Causal Loop Diagrams

One very simple way of showing the parts of a system and how they interrelate are causal loop diagrams (also referred to as influence diagrams): They show the relevant parts of a system using textual identifiers, the links between the parts are drawn using arrows pointing in the direction of influence. Small + or − signs are used to show whether the influence is positive or negative (also referred to as positive or negative link polarity).

A note on notation

Sometimes an alternative notation using an s (short for same) and o (short for opposite) is used instead of the + and −. In his paper “Problems with causal loop diagrams” published in the System Dynamics Review in 1986, George Richardson discusses both notations and comes to the conclusion that it is better not to use s and o.

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Simple causal loop diagram of an everyday situation

A simple example from every day life is to examine the dynamics of getting a set of open tasks done by a specific deadline. Creating a causal loop diagram of a given system is conceptually quite simple, even though it mostly leads to very animated discussions in practice: you start with the parts of the system you already know and just keep asking “what influences this part” until you reach parts that are at the systems boundary or parts that will not change over time. Then you go in the other direction and keep asking “What other parts does this part influence”. If that part is already there, you connect them. Otherwise, you create a new part.

The causal loop diagram displayed above shows some important aspects of what is involved in getting tasks done, we will discuss this diagram in detail to show the thinking behind it:

Let’s start with the deadline: What influences the deadline? For this simple model, we assume the deadline is set from the outside and does not change. Therefore the deadline is a constant and does not have any influencing factors – it is at the systems boundary.

Now we ask the question: What parts of the system does the deadline influence?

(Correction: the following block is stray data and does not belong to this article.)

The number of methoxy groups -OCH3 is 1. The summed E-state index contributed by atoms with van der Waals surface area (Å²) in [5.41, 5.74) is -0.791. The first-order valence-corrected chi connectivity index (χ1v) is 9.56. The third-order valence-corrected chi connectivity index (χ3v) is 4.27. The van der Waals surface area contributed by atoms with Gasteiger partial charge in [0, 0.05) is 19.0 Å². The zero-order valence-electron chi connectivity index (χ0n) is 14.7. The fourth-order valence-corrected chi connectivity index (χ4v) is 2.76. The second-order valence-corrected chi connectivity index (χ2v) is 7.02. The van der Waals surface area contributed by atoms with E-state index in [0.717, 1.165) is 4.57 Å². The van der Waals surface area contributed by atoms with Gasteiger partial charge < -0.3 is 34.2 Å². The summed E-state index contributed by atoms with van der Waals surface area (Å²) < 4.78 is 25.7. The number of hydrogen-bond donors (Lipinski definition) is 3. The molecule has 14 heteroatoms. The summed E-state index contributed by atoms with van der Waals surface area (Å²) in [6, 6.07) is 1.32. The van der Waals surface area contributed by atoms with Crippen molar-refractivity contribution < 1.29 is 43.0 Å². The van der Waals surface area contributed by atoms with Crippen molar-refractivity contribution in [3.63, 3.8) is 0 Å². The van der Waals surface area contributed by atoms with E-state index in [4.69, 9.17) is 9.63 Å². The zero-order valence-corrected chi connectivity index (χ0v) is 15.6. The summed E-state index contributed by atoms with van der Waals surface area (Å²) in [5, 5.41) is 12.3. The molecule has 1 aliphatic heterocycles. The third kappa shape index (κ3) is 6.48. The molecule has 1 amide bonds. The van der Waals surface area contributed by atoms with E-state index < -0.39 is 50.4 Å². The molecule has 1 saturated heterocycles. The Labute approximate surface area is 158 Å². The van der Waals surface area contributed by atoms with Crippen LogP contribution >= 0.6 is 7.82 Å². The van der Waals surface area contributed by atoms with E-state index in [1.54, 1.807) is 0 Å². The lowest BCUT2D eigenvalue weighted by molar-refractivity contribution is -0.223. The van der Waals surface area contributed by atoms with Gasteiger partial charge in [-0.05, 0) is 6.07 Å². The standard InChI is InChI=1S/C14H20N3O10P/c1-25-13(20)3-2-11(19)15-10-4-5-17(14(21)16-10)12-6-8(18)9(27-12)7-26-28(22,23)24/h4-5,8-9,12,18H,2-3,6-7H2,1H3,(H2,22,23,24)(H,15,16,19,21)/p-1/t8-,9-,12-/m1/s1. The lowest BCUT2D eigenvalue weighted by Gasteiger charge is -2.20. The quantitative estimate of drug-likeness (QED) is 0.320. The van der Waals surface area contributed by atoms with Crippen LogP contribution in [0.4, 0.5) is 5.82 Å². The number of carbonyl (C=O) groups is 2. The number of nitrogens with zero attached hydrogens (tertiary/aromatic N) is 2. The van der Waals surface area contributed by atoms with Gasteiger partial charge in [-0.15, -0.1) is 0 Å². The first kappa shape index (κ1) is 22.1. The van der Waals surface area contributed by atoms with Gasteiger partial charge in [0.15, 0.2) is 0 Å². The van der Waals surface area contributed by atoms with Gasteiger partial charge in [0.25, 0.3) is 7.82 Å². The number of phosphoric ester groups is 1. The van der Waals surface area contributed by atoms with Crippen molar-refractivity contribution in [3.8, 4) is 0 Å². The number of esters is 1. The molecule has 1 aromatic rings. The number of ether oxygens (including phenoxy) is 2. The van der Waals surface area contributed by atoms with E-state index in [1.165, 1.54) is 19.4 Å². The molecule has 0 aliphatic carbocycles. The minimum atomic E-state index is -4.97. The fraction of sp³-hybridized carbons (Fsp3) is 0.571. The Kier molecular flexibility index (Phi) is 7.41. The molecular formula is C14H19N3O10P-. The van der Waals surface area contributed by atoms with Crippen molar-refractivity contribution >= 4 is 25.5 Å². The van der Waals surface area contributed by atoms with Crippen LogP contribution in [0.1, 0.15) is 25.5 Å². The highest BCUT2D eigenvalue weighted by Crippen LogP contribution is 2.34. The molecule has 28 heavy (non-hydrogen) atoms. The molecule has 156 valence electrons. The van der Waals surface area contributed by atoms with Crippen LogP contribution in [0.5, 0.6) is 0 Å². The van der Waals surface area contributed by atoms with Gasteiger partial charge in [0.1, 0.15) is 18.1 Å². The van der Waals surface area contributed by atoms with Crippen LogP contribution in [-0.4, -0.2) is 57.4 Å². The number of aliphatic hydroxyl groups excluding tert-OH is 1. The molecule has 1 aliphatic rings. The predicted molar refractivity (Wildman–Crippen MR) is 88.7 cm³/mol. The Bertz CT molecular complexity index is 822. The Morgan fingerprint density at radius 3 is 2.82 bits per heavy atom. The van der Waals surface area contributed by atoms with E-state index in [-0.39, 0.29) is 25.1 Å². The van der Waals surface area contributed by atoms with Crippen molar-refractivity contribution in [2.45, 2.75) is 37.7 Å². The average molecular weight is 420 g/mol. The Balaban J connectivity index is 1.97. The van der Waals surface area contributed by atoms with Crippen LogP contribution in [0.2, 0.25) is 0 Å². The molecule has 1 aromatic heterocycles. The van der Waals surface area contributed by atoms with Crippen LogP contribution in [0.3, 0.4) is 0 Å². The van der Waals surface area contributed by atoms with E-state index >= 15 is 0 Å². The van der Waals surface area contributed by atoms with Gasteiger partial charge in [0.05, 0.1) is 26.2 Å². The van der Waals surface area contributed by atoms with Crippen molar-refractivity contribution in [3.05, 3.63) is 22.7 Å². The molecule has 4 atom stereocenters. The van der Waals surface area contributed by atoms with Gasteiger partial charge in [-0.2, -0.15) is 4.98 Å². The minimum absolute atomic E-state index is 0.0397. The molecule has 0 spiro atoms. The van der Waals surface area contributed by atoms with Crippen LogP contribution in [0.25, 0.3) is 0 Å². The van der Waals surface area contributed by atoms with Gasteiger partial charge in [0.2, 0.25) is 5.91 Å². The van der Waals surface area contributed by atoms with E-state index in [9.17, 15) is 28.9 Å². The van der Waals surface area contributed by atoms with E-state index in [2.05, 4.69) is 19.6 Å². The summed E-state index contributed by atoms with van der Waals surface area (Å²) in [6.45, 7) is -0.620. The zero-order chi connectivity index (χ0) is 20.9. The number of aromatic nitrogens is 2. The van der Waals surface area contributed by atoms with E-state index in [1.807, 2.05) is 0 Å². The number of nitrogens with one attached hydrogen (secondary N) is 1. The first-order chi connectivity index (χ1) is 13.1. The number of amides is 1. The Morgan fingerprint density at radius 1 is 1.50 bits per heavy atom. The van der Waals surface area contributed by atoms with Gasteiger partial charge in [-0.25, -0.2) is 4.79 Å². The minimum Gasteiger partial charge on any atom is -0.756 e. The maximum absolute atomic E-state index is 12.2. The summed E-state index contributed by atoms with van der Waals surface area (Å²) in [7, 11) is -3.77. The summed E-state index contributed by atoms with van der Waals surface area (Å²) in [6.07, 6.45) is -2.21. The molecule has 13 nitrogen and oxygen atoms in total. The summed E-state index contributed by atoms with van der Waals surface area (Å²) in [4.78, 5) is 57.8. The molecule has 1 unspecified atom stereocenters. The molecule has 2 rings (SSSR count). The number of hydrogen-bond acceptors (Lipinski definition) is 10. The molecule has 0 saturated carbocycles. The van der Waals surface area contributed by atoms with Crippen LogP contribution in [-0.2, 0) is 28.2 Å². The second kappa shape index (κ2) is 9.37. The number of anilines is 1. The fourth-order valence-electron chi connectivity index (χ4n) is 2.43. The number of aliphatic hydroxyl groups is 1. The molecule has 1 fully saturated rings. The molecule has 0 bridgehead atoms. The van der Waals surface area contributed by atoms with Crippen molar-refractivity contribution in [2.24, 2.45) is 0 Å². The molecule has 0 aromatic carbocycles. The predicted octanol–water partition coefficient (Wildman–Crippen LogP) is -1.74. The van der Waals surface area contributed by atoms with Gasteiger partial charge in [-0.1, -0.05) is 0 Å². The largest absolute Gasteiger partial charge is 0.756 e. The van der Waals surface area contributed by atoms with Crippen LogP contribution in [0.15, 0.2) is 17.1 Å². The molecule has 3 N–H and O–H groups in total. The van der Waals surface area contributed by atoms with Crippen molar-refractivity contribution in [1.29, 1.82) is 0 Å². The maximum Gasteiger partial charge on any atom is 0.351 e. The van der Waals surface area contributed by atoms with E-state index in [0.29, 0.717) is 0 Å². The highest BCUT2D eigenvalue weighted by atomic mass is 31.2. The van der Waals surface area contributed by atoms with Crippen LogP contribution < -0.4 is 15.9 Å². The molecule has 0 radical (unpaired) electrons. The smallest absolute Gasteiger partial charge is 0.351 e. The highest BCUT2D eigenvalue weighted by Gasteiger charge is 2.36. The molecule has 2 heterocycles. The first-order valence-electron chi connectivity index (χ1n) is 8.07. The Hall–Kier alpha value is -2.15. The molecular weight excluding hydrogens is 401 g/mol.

Well, try and think yourself into the situation: the first question you have to answer when it comes to getting something done by a deadline is: how much time have I got left? This can easily be modelled by adding a new factor “Remaining time”. The further away the deadline is, the more time remains. As discussed above, we speak of positive influence or positive polarity in this case, and we show this by placing a small plus sign next to the connector.

What other parts affect the remaining time? A little thought shows that the remaining time not only depends on the deadline, but also on the current date. As the current date moves on, the remaining time gets smaller and smaller, so we add a minus sign to the connector.

Up until now we have ignored the open tasks: What we are actually interested in here is not the work itself, but in how quickly we can do the work. One way to capture this information is to capture the completion rate. The higher the completion rate is, the faster the set of open tasks will get smaller, so we place a small minus sign on the connector.

What does the completion rate depend on? Well, we know how much time remains (measured in days, let’s say). But we haven’t said anything about the number of hours per day we can invest into getting our tasks done. We capture this information in a new part I shall call “overtime”, i.e. your workday. Clearly the more hours you put in, the higher the completion rate is going to be, we capture this information with a small plus-sign placed next to the connector.

What else does the completion rate depend on? Well, next to the number of hours you work on your tasks, there is also the question of how productively you use your hours. Do you spend every minute of every hour working on the tasks at hand, or do you use some of your time daydreaming, surfing the internet, or chatting to colleagues? Let’s capture this aspect of working in a new building block and name that “productivity”. The higher the productivity is, the higher the completion rate will be, so we add a positive polarity.

Let’s quickly review our diagram: We have captured our understanding of how tasks are affected by productivity and workday. But how does the remaining time come into this?

Well, if you are like me, then your productivity isn’t always the same, and neither are the hours you work: The lesser the time remaining until the deadline, the more productive you become and the longer the hours are that you work. We could directly connect the remaining time to both productivity and workday, but there is a term we typically use to describe this: schedule pressure. The less time that remains, the higher the schedule pressure gets. So we add a building block “schedule pressure” to capture this.

The higher the schedule pressure gets, the higher my productivity becomes; unfortunately, the same is mostly true for our workday, i.e. overtime. So we place plus-signs on both these connectors.

Now, have we captured all aspects of schedule pressure? What other factors affect schedule pressure next to the time remaining?

Well, clearly if we have completed all tasks and nothing remains to be done, the schedule pressure drops down to zero! So the schedule pressure will also be affected by the number of open tasks. If the number of open tasks goes up, so does the schedule pressure. Therefore, we place a small plus sign next to the connector.